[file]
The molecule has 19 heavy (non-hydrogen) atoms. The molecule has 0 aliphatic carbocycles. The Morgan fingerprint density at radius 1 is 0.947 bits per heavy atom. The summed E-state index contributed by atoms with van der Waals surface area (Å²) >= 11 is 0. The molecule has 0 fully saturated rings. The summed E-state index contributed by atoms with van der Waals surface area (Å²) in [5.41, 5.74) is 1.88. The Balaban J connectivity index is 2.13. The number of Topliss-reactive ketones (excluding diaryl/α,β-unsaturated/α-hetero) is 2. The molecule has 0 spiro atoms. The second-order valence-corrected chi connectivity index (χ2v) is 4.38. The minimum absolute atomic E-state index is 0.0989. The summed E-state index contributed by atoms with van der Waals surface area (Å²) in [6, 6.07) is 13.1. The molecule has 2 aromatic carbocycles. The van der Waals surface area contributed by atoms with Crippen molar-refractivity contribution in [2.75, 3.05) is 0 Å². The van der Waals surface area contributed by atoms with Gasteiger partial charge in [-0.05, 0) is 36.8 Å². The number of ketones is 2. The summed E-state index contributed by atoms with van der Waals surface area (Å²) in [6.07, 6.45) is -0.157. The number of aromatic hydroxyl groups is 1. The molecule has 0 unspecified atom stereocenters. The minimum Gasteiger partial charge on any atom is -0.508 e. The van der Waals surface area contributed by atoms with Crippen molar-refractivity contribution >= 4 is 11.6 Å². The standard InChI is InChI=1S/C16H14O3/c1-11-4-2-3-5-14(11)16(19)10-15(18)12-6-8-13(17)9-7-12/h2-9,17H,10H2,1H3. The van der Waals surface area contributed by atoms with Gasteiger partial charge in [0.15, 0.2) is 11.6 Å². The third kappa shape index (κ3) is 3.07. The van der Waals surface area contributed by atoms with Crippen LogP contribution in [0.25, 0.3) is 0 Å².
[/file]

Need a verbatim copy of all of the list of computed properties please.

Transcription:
The molecule has 19 heavy (non-hydrogen) atoms. The molecule has 0 aliphatic carbocycles. The Morgan fingerprint density at radius 1 is 0.947 bits per heavy atom. The summed E-state index contributed by atoms with van der Waals surface area (Å²) >= 11 is 0. The molecule has 0 fully saturated rings. The summed E-state index contributed by atoms with van der Waals surface area (Å²) in [5.41, 5.74) is 1.88. The Balaban J connectivity index is 2.13. The number of Topliss-reactive ketones (excluding diaryl/α,β-unsaturated/α-hetero) is 2. The molecule has 0 spiro atoms. The second-order valence-corrected chi connectivity index (χ2v) is 4.38. The minimum absolute atomic E-state index is 0.0989. The summed E-state index contributed by atoms with van der Waals surface area (Å²) in [6, 6.07) is 13.1. The molecule has 2 aromatic carbocycles. The van der Waals surface area contributed by atoms with Crippen molar-refractivity contribution in [2.75, 3.05) is 0 Å². The van der Waals surface area contributed by atoms with Gasteiger partial charge in [-0.05, 0) is 36.8 Å². The number of ketones is 2. The summed E-state index contributed by atoms with van der Waals surface area (Å²) in [6.07, 6.45) is -0.157. The number of aromatic hydroxyl groups is 1. The molecule has 0 unspecified atom stereocenters. The minimum Gasteiger partial charge on any atom is -0.508 e. The van der Waals surface area contributed by atoms with Crippen molar-refractivity contribution >= 4 is 11.6 Å². The standard InChI is InChI=1S/C16H14O3/c1-11-4-2-3-5-14(11)16(19)10-15(18)12-6-8-13(17)9-7-12/h2-9,17H,10H2,1H3. The van der Waals surface area contributed by atoms with Gasteiger partial charge in [0.15, 0.2) is 11.6 Å². The third kappa shape index (κ3) is 3.07. The van der Waals surface area contributed by atoms with Crippen LogP contribution in [0.25, 0.3) is 0 Å².